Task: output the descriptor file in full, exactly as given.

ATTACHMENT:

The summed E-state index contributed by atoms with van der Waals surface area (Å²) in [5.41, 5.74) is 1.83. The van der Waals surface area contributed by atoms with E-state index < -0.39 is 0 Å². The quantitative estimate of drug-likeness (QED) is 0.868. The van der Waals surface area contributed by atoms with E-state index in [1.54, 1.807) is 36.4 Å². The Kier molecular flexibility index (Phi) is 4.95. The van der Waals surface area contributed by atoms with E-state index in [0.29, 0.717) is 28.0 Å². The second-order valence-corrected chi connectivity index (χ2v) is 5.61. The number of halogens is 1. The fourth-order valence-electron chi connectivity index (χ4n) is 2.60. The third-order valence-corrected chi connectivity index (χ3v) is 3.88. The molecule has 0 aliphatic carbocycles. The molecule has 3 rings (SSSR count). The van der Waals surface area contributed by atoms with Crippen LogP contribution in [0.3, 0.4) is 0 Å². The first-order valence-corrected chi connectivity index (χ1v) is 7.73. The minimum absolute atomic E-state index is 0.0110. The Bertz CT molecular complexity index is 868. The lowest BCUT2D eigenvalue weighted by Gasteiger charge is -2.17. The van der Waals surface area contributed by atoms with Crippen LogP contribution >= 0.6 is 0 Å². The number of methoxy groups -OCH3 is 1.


The summed E-state index contributed by atoms with van der Waals surface area (Å²) in [5.41, 5.74) is 1.83. The van der Waals surface area contributed by atoms with E-state index < -0.39 is 0 Å². The quantitative estimate of drug-likeness (QED) is 0.868. The van der Waals surface area contributed by atoms with E-state index in [1.54, 1.807) is 36.4 Å². The Kier molecular flexibility index (Phi) is 4.95. The van der Waals surface area contributed by atoms with E-state index in [0.29, 0.717) is 28.0 Å². The second-order valence-corrected chi connectivity index (χ2v) is 5.61. The number of halogens is 1. The fourth-order valence-electron chi connectivity index (χ4n) is 2.60. The third-order valence-corrected chi connectivity index (χ3v) is 3.88. The molecule has 0 aliphatic carbocycles. The molecule has 3 rings (SSSR count). The van der Waals surface area contributed by atoms with Crippen LogP contribution in [0.3, 0.4) is 0 Å². The first-order valence-corrected chi connectivity index (χ1v) is 7.73. The minimum absolute atomic E-state index is 0.0110. The Bertz CT molecular complexity index is 868. The lowest BCUT2D eigenvalue weighted by Gasteiger charge is -2.17. The van der Waals surface area contributed by atoms with Crippen LogP contribution >= 0.6 is 0 Å². The number of methoxy groups -OCH3 is 1.